“It was partly in French which tied in with our original name, Le Corps Mince de Françoise (‘the skinny body of Françoise’). That was kind of a 17-year-old girl’s self-ironic statement of wanting to be a French supermodel or something,” she says with a giggle. “And at that time, we were into electroclash and French labels like Ed Banger and Kitsuné were really cool.” In 2009, Kitsuné released an LCMDF single mixed by Switch, producer of MIA and Beyoncé.
That year, they performed at the Louvre during Paris Fashion Week and criss-crossed the UK on a NME tour – all heady stuff for teenagers – and for the then-sleepy Finnish indie scene.
“With our energy and sound and look, I feel like we were Finland’s original hipster band,” says Emma. “The whole genre didn’t really exist here before we started.”
There was a delay of a couple of years before the release of their debut album, Love & Nature, recorded at Berlin’s Kaiku Studios with Jonas Verwijnen (Moonface/Siinai, K-X-P, Handsome Furs, Regina).
Though Emma insists she’s “never been inspired by the ‘80s”, the disc featured an 80s-style technopop sound echoing Tom Tom Club, Fab 5 Freddy and, on the hit single “Ghandi” even a keyboard riff from Happy Mondays.
“We’re really inspired by Happy Mondays,” admits Emma, noting that they even got Madchester veteran Andrew Weatherall to remix the song for them.
Surfing the microtrends
Now, she says, their new material is firmly “‘90s-inspired, so it’s important that you can see that, too. But it’s still a 2013 version of that look.” Born at art school, the band has always focused on its visuals.
“If you’re a pop band, you should look like a pop band,” says Emma. “You have to be a bit outrageous to stand out from the crowd. Honestly, more Finnish bands should consider their logos and their visual side, promo pictures, their Facebook header and so on.”
That said, she dismisses “art that takes itself too seriously. I love a small level of irony and quirk and fun.”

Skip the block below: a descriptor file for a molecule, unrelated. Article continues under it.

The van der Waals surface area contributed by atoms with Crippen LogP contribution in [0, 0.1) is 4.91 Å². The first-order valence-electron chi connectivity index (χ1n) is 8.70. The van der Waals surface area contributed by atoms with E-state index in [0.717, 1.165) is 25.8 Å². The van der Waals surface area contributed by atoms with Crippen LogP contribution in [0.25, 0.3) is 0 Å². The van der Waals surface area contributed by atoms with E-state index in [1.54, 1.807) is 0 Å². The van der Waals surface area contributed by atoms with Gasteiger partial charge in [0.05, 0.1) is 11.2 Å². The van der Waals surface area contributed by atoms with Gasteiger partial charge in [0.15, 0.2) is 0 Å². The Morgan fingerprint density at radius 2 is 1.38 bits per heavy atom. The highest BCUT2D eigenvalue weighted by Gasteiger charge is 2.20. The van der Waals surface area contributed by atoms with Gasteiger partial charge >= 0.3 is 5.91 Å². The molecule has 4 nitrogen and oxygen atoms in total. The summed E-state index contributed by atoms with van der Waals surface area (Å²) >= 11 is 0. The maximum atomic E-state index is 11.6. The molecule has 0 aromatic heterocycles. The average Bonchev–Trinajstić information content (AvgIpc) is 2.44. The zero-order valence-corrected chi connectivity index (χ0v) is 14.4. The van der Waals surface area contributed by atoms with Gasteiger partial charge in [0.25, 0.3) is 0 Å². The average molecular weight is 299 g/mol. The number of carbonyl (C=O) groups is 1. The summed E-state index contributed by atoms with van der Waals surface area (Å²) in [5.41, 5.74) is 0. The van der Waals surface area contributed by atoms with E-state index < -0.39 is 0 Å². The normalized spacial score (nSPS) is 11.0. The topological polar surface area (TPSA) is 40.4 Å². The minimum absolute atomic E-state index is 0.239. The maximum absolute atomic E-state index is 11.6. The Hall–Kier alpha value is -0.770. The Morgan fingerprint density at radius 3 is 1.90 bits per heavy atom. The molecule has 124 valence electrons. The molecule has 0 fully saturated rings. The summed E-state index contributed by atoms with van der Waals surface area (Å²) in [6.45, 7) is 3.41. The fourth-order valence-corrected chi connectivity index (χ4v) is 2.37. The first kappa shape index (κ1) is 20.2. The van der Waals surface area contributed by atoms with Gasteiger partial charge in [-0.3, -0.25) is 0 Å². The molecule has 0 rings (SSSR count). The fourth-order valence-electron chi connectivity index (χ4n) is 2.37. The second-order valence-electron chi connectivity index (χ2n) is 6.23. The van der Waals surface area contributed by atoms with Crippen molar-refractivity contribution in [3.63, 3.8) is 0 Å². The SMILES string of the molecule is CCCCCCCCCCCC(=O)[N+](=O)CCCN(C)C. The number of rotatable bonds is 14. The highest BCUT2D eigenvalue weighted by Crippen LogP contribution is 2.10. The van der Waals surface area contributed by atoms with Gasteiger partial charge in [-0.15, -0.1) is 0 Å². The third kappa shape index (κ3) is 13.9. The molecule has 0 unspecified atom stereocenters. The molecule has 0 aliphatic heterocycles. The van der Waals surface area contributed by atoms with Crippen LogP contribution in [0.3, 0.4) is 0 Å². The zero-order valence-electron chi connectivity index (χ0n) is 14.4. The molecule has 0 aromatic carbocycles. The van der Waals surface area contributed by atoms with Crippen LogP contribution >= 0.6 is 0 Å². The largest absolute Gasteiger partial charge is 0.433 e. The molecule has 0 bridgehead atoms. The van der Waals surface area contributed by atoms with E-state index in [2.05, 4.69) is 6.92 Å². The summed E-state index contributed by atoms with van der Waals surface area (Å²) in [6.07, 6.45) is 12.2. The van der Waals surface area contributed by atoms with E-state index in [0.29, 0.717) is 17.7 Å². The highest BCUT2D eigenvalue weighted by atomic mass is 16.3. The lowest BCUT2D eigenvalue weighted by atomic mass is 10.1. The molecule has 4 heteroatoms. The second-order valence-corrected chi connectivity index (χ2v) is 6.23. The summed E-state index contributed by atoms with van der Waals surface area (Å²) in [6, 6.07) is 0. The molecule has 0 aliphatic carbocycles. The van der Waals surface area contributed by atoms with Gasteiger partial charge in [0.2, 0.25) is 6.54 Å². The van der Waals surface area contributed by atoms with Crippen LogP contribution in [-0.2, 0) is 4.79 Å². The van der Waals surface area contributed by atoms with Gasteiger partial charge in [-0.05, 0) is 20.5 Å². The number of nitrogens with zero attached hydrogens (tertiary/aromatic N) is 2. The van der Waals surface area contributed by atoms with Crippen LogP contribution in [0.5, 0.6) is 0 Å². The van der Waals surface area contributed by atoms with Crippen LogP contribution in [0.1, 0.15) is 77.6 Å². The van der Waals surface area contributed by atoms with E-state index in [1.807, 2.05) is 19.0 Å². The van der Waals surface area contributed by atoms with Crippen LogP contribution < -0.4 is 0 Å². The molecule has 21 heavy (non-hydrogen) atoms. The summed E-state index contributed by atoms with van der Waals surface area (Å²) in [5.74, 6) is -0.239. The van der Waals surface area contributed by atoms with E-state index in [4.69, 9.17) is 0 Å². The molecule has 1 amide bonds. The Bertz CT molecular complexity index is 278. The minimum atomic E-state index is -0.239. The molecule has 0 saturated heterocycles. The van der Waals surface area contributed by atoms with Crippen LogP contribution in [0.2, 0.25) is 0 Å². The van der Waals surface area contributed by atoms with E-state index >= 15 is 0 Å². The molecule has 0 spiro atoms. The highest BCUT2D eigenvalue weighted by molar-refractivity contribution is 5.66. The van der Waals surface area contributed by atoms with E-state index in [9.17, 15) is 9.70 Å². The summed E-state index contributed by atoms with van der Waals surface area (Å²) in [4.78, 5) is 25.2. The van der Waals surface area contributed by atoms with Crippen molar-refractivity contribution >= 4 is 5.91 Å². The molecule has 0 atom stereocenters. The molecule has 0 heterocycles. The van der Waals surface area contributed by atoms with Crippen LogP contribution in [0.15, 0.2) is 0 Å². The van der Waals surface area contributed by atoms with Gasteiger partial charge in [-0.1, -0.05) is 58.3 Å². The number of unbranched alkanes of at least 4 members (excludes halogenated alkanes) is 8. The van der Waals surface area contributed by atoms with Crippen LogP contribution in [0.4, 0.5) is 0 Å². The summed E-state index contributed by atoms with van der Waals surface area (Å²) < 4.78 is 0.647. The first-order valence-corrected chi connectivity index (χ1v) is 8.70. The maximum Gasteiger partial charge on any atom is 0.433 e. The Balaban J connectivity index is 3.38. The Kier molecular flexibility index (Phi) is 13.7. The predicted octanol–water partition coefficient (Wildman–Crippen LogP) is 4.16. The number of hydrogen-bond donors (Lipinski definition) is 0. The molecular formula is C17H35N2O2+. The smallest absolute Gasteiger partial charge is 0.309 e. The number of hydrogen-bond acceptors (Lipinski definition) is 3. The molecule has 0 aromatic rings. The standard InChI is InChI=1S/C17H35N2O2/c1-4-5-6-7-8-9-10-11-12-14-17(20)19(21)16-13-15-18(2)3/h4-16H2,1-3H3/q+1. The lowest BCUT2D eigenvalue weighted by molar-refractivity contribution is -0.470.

LCMDF’s design aspects have always toyed with passing microtrends such as seapunk, the absurdist ‘90s nautical look dragged into the mainstream by the likes of Azealia Banks and Rihanna.
“I love seapunk; it’s way quirkier than the basic hipster apparel. We’ve used elements of it, like we were dip-dyeing our hair back in 2011. But now our visuals are kind of on the next level from that.”
Helping to shape their visuals is ex-keyboard player Malin Nyqvist, who directed the beige-themed “Paranoia” video.
“We went to school with her all the way from kindergarten up to art school, and we’re still best friends,” explains Emma. “She just decided that being in the band wasn’t what she wanted to do with her life.”
At the duo’s recent Helsinki show – beefed up by a live drummer – Nyqvist DJ’d between sets and then gleefully danced in the crowd as her old mates tore it up onstage, singing along without a mic.
LCMDF’s first single from Mental Health, Pt. 2 drops around April 1. In the meantime those buying a ticket in advance for their London show on 21 February will receive a free 7" single featuring LCMDF and Jaakko Eino Kalevi.
21 February Echo Chamber, Notting Hill Arts Club, London
21 March Heidelberg
22 March Zurich
23 March Paris
26 March Hamburg
27 March Dresden
28 March Frankfurt
29 March Nijmegen (NL)
1 April Cologne
2 April Luxembourg
6 April Tallinn Music Week